THE COMING COLONY.
Boom in Western Australia—Outlook for Emigrants—Production behind Consumption—At the Beginning instead of End of "a spirited Public Works Policy"—Cinderella again!
The "outer man" of Australia, as a whole, is monotonous and unattractive from a picturesque point of view, and its fauna and, to an extent, its flora, present characteristics which, even in the tropical regions, make tameness their chief attribute. Even the fast-disappearing natives lack the nobility of the Maori or Zulu, and though occasionally dangerous to the detached settler, have shown no disposition to war with the white intruder in the open. South Africa, on the other hand, with its more luxuriant vegetation, its man-devouring animals, and its warlike aborigines, presents just that element of romance and danger which renders colonisation piquant to the "young bloods" of the time. Western Australia, though a veritable land of flowers, participates in the prevailing characteristics of the rest of the continent. In a word, whilst to the nineteenth-century representatives of the "gentlemen adventurers"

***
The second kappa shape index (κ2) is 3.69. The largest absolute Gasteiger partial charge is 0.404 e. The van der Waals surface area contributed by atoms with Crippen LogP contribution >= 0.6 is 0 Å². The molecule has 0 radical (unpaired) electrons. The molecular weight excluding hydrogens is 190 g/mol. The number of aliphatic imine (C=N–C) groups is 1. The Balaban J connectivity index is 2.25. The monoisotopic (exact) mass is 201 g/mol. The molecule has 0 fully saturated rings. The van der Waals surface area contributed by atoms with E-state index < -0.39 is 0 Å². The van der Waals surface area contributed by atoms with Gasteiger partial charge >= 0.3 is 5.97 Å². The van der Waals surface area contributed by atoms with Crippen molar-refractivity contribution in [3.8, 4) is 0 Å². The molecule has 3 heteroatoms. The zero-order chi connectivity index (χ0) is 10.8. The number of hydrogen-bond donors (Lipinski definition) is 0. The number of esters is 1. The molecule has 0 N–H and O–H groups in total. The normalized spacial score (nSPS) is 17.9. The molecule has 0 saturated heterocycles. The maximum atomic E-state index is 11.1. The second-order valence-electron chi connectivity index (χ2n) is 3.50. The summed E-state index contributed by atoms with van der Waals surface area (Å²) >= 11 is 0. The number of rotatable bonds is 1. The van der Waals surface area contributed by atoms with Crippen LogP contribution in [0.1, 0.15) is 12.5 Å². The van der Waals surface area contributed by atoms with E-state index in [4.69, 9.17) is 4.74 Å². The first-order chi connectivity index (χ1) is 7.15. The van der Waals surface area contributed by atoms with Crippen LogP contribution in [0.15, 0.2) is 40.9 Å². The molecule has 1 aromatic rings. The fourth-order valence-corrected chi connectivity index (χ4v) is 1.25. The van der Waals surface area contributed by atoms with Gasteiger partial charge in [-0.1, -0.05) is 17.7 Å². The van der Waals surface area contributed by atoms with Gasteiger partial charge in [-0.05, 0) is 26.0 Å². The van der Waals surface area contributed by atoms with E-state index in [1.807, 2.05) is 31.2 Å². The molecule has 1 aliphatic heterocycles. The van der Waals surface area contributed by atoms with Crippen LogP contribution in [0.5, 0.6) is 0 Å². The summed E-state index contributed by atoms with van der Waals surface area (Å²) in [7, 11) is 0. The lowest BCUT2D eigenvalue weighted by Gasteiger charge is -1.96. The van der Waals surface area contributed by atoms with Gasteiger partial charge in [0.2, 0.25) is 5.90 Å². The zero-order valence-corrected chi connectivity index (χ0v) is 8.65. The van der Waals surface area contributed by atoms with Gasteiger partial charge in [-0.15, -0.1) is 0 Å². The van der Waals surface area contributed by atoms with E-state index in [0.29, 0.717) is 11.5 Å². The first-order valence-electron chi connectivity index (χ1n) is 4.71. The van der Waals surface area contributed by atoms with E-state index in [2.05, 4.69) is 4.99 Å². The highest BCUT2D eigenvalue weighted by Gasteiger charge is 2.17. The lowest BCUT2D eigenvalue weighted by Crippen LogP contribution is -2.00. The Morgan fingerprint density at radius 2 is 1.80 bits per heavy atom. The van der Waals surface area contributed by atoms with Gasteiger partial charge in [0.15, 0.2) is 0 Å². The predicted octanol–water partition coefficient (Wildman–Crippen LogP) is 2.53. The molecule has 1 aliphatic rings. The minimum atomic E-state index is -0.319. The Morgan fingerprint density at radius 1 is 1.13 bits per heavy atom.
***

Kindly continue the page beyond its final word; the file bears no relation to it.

I have no desire to get up what is called a "boom" in Western Australia, though that peculiar phenomenon has often uprisen on slighter grounds than those which are now directing public attention to the undeveloped resources of what, in a sober and sensible spirit, may justly be styled the "Coming Colony."